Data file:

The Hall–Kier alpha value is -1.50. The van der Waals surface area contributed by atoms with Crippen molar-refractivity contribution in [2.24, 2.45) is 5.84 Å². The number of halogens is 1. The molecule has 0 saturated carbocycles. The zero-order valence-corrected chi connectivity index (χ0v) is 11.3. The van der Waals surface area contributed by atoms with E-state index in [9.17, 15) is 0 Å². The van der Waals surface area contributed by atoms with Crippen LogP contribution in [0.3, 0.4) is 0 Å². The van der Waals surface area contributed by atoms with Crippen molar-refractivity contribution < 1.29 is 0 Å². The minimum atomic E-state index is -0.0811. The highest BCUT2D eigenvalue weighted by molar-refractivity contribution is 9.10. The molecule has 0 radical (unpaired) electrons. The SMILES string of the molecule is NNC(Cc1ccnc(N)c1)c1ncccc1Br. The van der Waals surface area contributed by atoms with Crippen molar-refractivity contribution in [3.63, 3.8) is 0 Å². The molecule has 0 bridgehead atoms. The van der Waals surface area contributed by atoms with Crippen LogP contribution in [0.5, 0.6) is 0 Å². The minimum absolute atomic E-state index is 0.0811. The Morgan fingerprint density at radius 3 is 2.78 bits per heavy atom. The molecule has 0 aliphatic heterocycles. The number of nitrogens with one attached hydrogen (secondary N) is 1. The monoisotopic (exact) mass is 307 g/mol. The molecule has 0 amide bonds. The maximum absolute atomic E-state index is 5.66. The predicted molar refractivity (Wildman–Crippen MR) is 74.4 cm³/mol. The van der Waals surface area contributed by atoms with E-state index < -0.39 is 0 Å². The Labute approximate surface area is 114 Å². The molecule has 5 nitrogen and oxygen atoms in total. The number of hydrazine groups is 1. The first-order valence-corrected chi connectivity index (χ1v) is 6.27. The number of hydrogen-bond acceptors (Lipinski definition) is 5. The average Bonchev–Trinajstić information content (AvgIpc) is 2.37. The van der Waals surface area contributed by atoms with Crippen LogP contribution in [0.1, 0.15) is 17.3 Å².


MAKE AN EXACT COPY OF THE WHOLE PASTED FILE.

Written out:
The Hall–Kier alpha value is -1.50. The van der Waals surface area contributed by atoms with Crippen molar-refractivity contribution in [2.24, 2.45) is 5.84 Å². The number of halogens is 1. The molecule has 0 saturated carbocycles. The zero-order valence-corrected chi connectivity index (χ0v) is 11.3. The van der Waals surface area contributed by atoms with E-state index in [9.17, 15) is 0 Å². The van der Waals surface area contributed by atoms with Crippen LogP contribution in [0.3, 0.4) is 0 Å². The van der Waals surface area contributed by atoms with Crippen molar-refractivity contribution < 1.29 is 0 Å². The minimum atomic E-state index is -0.0811. The highest BCUT2D eigenvalue weighted by molar-refractivity contribution is 9.10. The molecule has 0 radical (unpaired) electrons. The SMILES string of the molecule is NNC(Cc1ccnc(N)c1)c1ncccc1Br. The van der Waals surface area contributed by atoms with Crippen molar-refractivity contribution in [3.63, 3.8) is 0 Å². The molecule has 0 bridgehead atoms. The van der Waals surface area contributed by atoms with Crippen LogP contribution in [0.5, 0.6) is 0 Å². The minimum absolute atomic E-state index is 0.0811. The Morgan fingerprint density at radius 3 is 2.78 bits per heavy atom. The molecule has 0 aliphatic heterocycles. The number of nitrogens with one attached hydrogen (secondary N) is 1. The monoisotopic (exact) mass is 307 g/mol. The molecule has 0 amide bonds. The maximum absolute atomic E-state index is 5.66. The predicted molar refractivity (Wildman–Crippen MR) is 74.4 cm³/mol. The van der Waals surface area contributed by atoms with E-state index < -0.39 is 0 Å². The Labute approximate surface area is 114 Å². The molecule has 5 nitrogen and oxygen atoms in total. The number of hydrazine groups is 1. The first-order valence-corrected chi connectivity index (χ1v) is 6.27. The number of hydrogen-bond acceptors (Lipinski definition) is 5. The average Bonchev–Trinajstić information content (AvgIpc) is 2.37. The van der Waals surface area contributed by atoms with Crippen LogP contribution in [0.1, 0.15) is 17.3 Å².